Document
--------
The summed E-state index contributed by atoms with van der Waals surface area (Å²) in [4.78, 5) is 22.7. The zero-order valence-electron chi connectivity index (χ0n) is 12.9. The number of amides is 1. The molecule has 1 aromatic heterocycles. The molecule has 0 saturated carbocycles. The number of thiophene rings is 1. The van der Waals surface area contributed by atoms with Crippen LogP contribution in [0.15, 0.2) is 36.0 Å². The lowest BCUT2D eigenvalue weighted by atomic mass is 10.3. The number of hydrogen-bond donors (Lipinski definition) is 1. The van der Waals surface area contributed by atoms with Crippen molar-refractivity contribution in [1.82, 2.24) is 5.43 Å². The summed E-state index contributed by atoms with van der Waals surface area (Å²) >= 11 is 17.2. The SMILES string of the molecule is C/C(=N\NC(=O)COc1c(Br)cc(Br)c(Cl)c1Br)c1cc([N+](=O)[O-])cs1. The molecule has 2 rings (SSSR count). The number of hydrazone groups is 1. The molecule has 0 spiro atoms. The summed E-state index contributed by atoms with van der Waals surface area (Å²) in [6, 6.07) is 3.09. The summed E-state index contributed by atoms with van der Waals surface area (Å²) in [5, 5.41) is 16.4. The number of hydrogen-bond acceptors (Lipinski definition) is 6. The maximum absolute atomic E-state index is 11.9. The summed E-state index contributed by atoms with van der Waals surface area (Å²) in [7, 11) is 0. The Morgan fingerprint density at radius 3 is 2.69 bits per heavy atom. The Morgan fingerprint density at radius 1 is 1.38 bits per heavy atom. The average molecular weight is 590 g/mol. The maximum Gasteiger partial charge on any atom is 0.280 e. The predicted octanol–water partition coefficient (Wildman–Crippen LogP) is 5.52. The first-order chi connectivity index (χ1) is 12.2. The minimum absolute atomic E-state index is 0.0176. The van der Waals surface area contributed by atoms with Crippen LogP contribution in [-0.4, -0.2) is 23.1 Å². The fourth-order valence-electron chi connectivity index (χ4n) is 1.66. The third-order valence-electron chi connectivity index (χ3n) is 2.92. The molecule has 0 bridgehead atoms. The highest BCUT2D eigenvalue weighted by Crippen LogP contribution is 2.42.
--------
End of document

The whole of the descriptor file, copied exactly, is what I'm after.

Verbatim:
The summed E-state index contributed by atoms with van der Waals surface area (Å²) in [4.78, 5) is 22.7. The zero-order valence-electron chi connectivity index (χ0n) is 12.9. The number of amides is 1. The molecule has 1 aromatic heterocycles. The molecule has 0 saturated carbocycles. The number of thiophene rings is 1. The van der Waals surface area contributed by atoms with Crippen LogP contribution in [0.15, 0.2) is 36.0 Å². The lowest BCUT2D eigenvalue weighted by atomic mass is 10.3. The number of hydrogen-bond donors (Lipinski definition) is 1. The van der Waals surface area contributed by atoms with Crippen molar-refractivity contribution in [1.82, 2.24) is 5.43 Å². The summed E-state index contributed by atoms with van der Waals surface area (Å²) >= 11 is 17.2. The SMILES string of the molecule is C/C(=N\NC(=O)COc1c(Br)cc(Br)c(Cl)c1Br)c1cc([N+](=O)[O-])cs1. The molecule has 2 rings (SSSR count). The number of hydrazone groups is 1. The molecule has 0 spiro atoms. The summed E-state index contributed by atoms with van der Waals surface area (Å²) in [6, 6.07) is 3.09. The summed E-state index contributed by atoms with van der Waals surface area (Å²) in [5, 5.41) is 16.4. The number of hydrogen-bond acceptors (Lipinski definition) is 6. The maximum absolute atomic E-state index is 11.9. The summed E-state index contributed by atoms with van der Waals surface area (Å²) in [7, 11) is 0. The Morgan fingerprint density at radius 3 is 2.69 bits per heavy atom. The Morgan fingerprint density at radius 1 is 1.38 bits per heavy atom. The average molecular weight is 590 g/mol. The maximum Gasteiger partial charge on any atom is 0.280 e. The predicted octanol–water partition coefficient (Wildman–Crippen LogP) is 5.52. The first-order chi connectivity index (χ1) is 12.2. The minimum absolute atomic E-state index is 0.0176. The van der Waals surface area contributed by atoms with Crippen LogP contribution in [-0.4, -0.2) is 23.1 Å². The fourth-order valence-electron chi connectivity index (χ4n) is 1.66. The third-order valence-electron chi connectivity index (χ3n) is 2.92. The molecule has 0 bridgehead atoms. The highest BCUT2D eigenvalue weighted by Crippen LogP contribution is 2.42.